Parliament’s arcane theatricality may embody continuity, but it also reeks of exclusivity. And that's not the only problem...by Rafael Behr / December 12, 2019 / Leave a comment
An enduring image from the parliament that just finished was Conservative MP Jacob Rees-Mogg lounging across the Commons front bench in the posture of an Edwardian rake on a chaise longue. The indolent tableau quickly spread online, in its original form and in thousands of digitally doctored variants.
Rees-Mogg was already familiar as a living caricature of fogeyish Tory insouciance, embodying a fashion with the same vintage as the green upholstery on which he sprawled. But this was a man who was born in 1969, a year later than Kylie Minogue. The antique style is a performance, a shtick, learned and practised for only one stage: the oak-panelled, green-carpeted chamber of the House of Commons.
It is one of the oldest theatres in London and was once the most prestigious, but the show has become a stale pastiche—rather like Rees-Mogg. Some tension is inevitable between the anachronistic form of Britain’s legislative business and the demands of modern government, but only recently have the two begun to look incompatible. The rhetorical ornamentation, obscure vocabulary, the costume drama at the opening and closing of the session: all this always seemed peripheral to the substance. It was vulnerable to tender ridicule, but also somehow reassuring. Continuity with pre-modern ritual symbolised Britain’s supposed immunity to violent ideological lurches. Today, that myth is harder to sustain. The fragility of constitutional arrangements based on distant precedent, habit, mysterious protocol and presumptions of gentlemanly conduct has been exposed.
The UK has undergone something close to a revolution since the 2016 EU referendum. The pro-Brexit side now asserts the “will of the people” as the supreme political authority, a pungent innovation in a parliamentary democracy. The legislature has had to defend its primacy against the radical contempt of those, Rees-Mogg among them, who once embroidered parliamentary sovereignty on the banners for their crusade against Europe. For onlookers, it has been an impenetrable struggle, with arcane procedures and ancient ceremonial powers revived and weaponised. The whole spectacle has raised doubts about the relevance and fitness of parliament as the host venue for British democracy.
The building itself is decrepit. Physical decay at the Palace of Westminster is almost too blatant a metaphor for perceived rot at the heart of British democracy. The Elizabeth Tower that houses Big Ben has been covered with scaffolding and the great bell itself has been silent while the Commons has been gridlocked, unable to deal with Brexit. The entire edifice has been condemned as a fire trap. It is packed with asbestos. The wiring is lethal. Water leaks in; drains don’t work. Toilets routinely fail. The labyrinth of basements, cellars and passageways is infested with rodents.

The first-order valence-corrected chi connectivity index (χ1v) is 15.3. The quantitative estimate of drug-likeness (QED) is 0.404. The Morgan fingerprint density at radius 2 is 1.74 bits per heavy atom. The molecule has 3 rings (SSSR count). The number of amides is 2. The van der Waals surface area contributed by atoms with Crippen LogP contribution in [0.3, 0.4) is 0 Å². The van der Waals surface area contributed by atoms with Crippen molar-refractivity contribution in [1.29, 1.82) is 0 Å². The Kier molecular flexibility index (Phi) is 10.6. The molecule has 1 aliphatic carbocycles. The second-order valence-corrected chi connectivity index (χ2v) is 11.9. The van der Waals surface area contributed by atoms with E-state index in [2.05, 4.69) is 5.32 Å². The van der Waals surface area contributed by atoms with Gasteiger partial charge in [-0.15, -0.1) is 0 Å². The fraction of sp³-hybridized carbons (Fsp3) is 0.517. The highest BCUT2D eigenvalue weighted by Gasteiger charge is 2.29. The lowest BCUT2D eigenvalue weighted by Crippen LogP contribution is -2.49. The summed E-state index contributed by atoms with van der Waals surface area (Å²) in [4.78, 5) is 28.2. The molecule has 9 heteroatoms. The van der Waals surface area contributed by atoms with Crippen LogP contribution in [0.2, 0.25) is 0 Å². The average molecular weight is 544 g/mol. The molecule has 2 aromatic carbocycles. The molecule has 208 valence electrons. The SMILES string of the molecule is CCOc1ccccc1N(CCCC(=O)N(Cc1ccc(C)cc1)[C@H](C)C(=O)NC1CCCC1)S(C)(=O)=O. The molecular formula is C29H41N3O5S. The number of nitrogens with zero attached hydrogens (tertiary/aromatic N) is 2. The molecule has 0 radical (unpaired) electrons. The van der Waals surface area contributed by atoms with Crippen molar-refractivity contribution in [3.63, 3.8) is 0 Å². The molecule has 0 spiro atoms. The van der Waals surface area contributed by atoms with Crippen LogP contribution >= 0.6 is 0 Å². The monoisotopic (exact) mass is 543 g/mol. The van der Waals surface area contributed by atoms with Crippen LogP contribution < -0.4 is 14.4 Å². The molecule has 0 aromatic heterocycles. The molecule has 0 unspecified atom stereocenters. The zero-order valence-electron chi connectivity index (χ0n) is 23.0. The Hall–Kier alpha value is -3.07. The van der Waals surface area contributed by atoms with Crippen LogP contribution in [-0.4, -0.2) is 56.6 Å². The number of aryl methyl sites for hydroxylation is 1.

There is no question about the need for a structural overhaul, but MPs have been reluctant to approve plans that would cost the public purse billions of pounds, and provoke headlines about a lavish upgrade at taxpayers’ expense. Traditionalists worry that even temporary relocation to other accommodation would irrevocably change the legislature’s culture. Would MPs, in a modern purpose-built chamber, still literally vote with their feet, walking through “aye” and “no” lobbies? Might there be enough seats for everyone, so landmark votes do not acquire the febrile atmosphere of the old football terraces? And would it matter either way?
The current chamber is a replica, assembled to mid-19th century specifications after its predecessor was destroyed by a German bomb in 1941. That neo-Gothic model was itself a tribute to the medieval palace that burned down in 1834. The default has always been to look back. Amid the Blitz, a stylistic upgrade was considered, but dismissed. In the debate on rebuilding, Winston Churchill vigorously defended the old “codes and manners” but also the cramped chamber, benches in opposing rows, the feel and character of the place to which he thought British democracy was intrinsically bound. He liked the shortage of space for the intensity it generated: “We have learned—with these so recently confirmed facts around us and before us—not to alter improvidently the physical structures which have enabled so remarkable an organism to carry on its work of banning dictatorships within this island, and pursuing and beating into ruins all dictators who have molested us from outside.”
Modernity has seeped into the Commons incrementally since then. Women are much better represented: the average number of female MPs in every parliament between 1945 and 1979 was 24, but they held 206 of 650 seats during the 2017-9 term; the number of non-white MPs also increased from a handful in the late 1980s to 52 in 2017. But there is still a vapour of long-established privilege hanging around the Palace (quite aside from the preposterous endurance of 92 hereditary peerages in the Lords). Newly elected commoners who are not swaggering posh white men are still struck by the primacy of that beast, and the assumption that parliament is his natural habitat.